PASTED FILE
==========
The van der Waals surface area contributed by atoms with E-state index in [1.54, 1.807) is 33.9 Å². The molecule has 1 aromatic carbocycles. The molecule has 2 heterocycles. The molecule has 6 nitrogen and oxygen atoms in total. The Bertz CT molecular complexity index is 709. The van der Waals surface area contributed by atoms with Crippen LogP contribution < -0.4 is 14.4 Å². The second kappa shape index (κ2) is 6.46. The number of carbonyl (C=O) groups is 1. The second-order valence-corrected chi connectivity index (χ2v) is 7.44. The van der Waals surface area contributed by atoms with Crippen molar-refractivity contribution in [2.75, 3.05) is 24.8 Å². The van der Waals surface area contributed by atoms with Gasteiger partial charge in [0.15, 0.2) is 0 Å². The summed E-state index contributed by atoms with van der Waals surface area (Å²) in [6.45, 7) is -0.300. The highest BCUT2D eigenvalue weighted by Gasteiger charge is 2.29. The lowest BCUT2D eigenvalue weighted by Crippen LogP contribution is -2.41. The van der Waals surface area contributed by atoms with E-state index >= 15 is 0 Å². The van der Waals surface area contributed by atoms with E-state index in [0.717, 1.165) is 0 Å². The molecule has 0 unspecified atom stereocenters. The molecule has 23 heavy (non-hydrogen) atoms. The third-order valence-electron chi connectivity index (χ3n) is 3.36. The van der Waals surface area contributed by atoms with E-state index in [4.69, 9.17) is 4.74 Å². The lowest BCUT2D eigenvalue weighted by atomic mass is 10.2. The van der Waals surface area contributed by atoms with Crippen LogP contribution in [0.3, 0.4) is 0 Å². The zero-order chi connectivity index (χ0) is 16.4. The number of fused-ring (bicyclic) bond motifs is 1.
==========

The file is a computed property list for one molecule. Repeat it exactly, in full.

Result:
The van der Waals surface area contributed by atoms with E-state index in [1.54, 1.807) is 33.9 Å². The molecule has 1 aromatic carbocycles. The molecule has 2 heterocycles. The molecule has 6 nitrogen and oxygen atoms in total. The Bertz CT molecular complexity index is 709. The van der Waals surface area contributed by atoms with Crippen LogP contribution < -0.4 is 14.4 Å². The second kappa shape index (κ2) is 6.46. The number of carbonyl (C=O) groups is 1. The second-order valence-corrected chi connectivity index (χ2v) is 7.44. The van der Waals surface area contributed by atoms with Crippen molar-refractivity contribution in [2.75, 3.05) is 24.8 Å². The van der Waals surface area contributed by atoms with Gasteiger partial charge in [0.15, 0.2) is 0 Å². The summed E-state index contributed by atoms with van der Waals surface area (Å²) in [6.45, 7) is -0.300. The highest BCUT2D eigenvalue weighted by Gasteiger charge is 2.29. The lowest BCUT2D eigenvalue weighted by Crippen LogP contribution is -2.41. The van der Waals surface area contributed by atoms with E-state index >= 15 is 0 Å². The van der Waals surface area contributed by atoms with E-state index in [0.717, 1.165) is 0 Å². The molecule has 0 unspecified atom stereocenters. The molecule has 23 heavy (non-hydrogen) atoms. The third-order valence-electron chi connectivity index (χ3n) is 3.36. The van der Waals surface area contributed by atoms with E-state index in [4.69, 9.17) is 4.74 Å². The lowest BCUT2D eigenvalue weighted by atomic mass is 10.2. The van der Waals surface area contributed by atoms with Crippen LogP contribution in [0.3, 0.4) is 0 Å². The zero-order chi connectivity index (χ0) is 16.4. The number of fused-ring (bicyclic) bond motifs is 1.